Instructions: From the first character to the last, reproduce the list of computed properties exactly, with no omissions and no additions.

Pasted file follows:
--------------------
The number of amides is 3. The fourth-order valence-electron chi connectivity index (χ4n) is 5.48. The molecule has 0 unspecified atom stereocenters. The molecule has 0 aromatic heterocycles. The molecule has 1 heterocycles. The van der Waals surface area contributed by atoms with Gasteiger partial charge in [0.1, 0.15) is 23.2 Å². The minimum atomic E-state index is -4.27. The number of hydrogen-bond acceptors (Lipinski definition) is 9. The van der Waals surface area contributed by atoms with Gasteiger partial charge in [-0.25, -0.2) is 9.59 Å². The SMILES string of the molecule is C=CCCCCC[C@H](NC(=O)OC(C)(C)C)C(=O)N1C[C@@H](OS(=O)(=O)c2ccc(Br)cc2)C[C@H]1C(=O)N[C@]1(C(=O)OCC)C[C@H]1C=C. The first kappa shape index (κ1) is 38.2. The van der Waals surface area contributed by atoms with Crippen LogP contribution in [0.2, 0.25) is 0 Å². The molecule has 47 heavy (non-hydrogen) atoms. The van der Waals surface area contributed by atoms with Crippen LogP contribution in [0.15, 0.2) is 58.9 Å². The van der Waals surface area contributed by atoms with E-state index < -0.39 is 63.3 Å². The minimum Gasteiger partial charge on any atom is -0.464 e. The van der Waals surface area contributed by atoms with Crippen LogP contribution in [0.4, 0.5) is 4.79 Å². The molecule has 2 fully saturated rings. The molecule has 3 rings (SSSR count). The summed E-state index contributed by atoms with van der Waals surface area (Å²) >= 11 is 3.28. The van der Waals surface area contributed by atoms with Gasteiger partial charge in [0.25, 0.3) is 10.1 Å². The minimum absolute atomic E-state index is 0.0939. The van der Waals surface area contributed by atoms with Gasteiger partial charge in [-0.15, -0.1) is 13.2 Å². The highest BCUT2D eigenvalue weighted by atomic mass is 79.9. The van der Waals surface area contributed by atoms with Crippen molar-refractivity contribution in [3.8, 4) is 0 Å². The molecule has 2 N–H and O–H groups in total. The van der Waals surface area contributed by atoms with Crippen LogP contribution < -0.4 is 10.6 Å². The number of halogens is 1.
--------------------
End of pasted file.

The number of amides is 3. The fourth-order valence-electron chi connectivity index (χ4n) is 5.48. The molecule has 0 unspecified atom stereocenters. The molecule has 0 aromatic heterocycles. The molecule has 1 heterocycles. The van der Waals surface area contributed by atoms with Gasteiger partial charge in [0.1, 0.15) is 23.2 Å². The minimum atomic E-state index is -4.27. The number of hydrogen-bond acceptors (Lipinski definition) is 9. The van der Waals surface area contributed by atoms with Gasteiger partial charge in [-0.25, -0.2) is 9.59 Å². The SMILES string of the molecule is C=CCCCCC[C@H](NC(=O)OC(C)(C)C)C(=O)N1C[C@@H](OS(=O)(=O)c2ccc(Br)cc2)C[C@H]1C(=O)N[C@]1(C(=O)OCC)C[C@H]1C=C. The first kappa shape index (κ1) is 38.2. The van der Waals surface area contributed by atoms with Crippen LogP contribution in [0.2, 0.25) is 0 Å². The molecule has 47 heavy (non-hydrogen) atoms. The van der Waals surface area contributed by atoms with Crippen LogP contribution in [0.15, 0.2) is 58.9 Å². The van der Waals surface area contributed by atoms with E-state index < -0.39 is 63.3 Å². The minimum Gasteiger partial charge on any atom is -0.464 e. The van der Waals surface area contributed by atoms with Crippen LogP contribution in [0.4, 0.5) is 4.79 Å². The molecule has 2 fully saturated rings. The molecule has 3 rings (SSSR count). The summed E-state index contributed by atoms with van der Waals surface area (Å²) >= 11 is 3.28. The van der Waals surface area contributed by atoms with Gasteiger partial charge in [0.25, 0.3) is 10.1 Å². The minimum absolute atomic E-state index is 0.0939. The van der Waals surface area contributed by atoms with Gasteiger partial charge in [-0.15, -0.1) is 13.2 Å². The highest BCUT2D eigenvalue weighted by atomic mass is 79.9. The van der Waals surface area contributed by atoms with Crippen molar-refractivity contribution in [3.8, 4) is 0 Å². The molecule has 2 N–H and O–H groups in total. The van der Waals surface area contributed by atoms with Crippen LogP contribution < -0.4 is 10.6 Å². The number of halogens is 1.